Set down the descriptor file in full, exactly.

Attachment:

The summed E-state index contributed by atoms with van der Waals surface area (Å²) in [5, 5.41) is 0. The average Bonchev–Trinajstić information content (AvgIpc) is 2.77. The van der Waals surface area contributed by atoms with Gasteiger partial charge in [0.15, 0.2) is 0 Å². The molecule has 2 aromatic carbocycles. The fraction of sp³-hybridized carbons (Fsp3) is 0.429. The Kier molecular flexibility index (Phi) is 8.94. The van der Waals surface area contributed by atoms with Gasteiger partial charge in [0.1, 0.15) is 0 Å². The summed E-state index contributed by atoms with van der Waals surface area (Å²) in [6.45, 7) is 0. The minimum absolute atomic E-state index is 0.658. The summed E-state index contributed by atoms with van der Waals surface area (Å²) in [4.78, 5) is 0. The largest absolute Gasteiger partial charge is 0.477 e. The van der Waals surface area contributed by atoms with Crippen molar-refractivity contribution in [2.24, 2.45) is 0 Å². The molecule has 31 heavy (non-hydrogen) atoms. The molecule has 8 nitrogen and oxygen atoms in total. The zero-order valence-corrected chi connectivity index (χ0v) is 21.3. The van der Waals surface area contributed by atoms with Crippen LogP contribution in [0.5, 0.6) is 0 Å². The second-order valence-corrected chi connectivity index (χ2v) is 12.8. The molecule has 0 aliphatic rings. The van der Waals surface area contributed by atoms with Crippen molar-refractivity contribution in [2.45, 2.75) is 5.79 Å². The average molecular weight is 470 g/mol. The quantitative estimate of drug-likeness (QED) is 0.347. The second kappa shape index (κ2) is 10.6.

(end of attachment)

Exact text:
The summed E-state index contributed by atoms with van der Waals surface area (Å²) in [5, 5.41) is 0. The average Bonchev–Trinajstić information content (AvgIpc) is 2.77. The van der Waals surface area contributed by atoms with Gasteiger partial charge in [0.15, 0.2) is 0 Å². The molecule has 2 aromatic carbocycles. The fraction of sp³-hybridized carbons (Fsp3) is 0.429. The Kier molecular flexibility index (Phi) is 8.94. The van der Waals surface area contributed by atoms with Gasteiger partial charge in [0.1, 0.15) is 0 Å². The summed E-state index contributed by atoms with van der Waals surface area (Å²) in [6.45, 7) is 0. The minimum absolute atomic E-state index is 0.658. The summed E-state index contributed by atoms with van der Waals surface area (Å²) in [4.78, 5) is 0. The largest absolute Gasteiger partial charge is 0.477 e. The van der Waals surface area contributed by atoms with Crippen molar-refractivity contribution in [2.24, 2.45) is 0 Å². The molecule has 31 heavy (non-hydrogen) atoms. The molecule has 8 nitrogen and oxygen atoms in total. The zero-order valence-corrected chi connectivity index (χ0v) is 21.3. The van der Waals surface area contributed by atoms with Crippen LogP contribution in [0.5, 0.6) is 0 Å². The second-order valence-corrected chi connectivity index (χ2v) is 12.8. The molecule has 0 aliphatic rings. The van der Waals surface area contributed by atoms with Crippen molar-refractivity contribution in [2.45, 2.75) is 5.79 Å². The average molecular weight is 470 g/mol. The quantitative estimate of drug-likeness (QED) is 0.347. The second kappa shape index (κ2) is 10.6.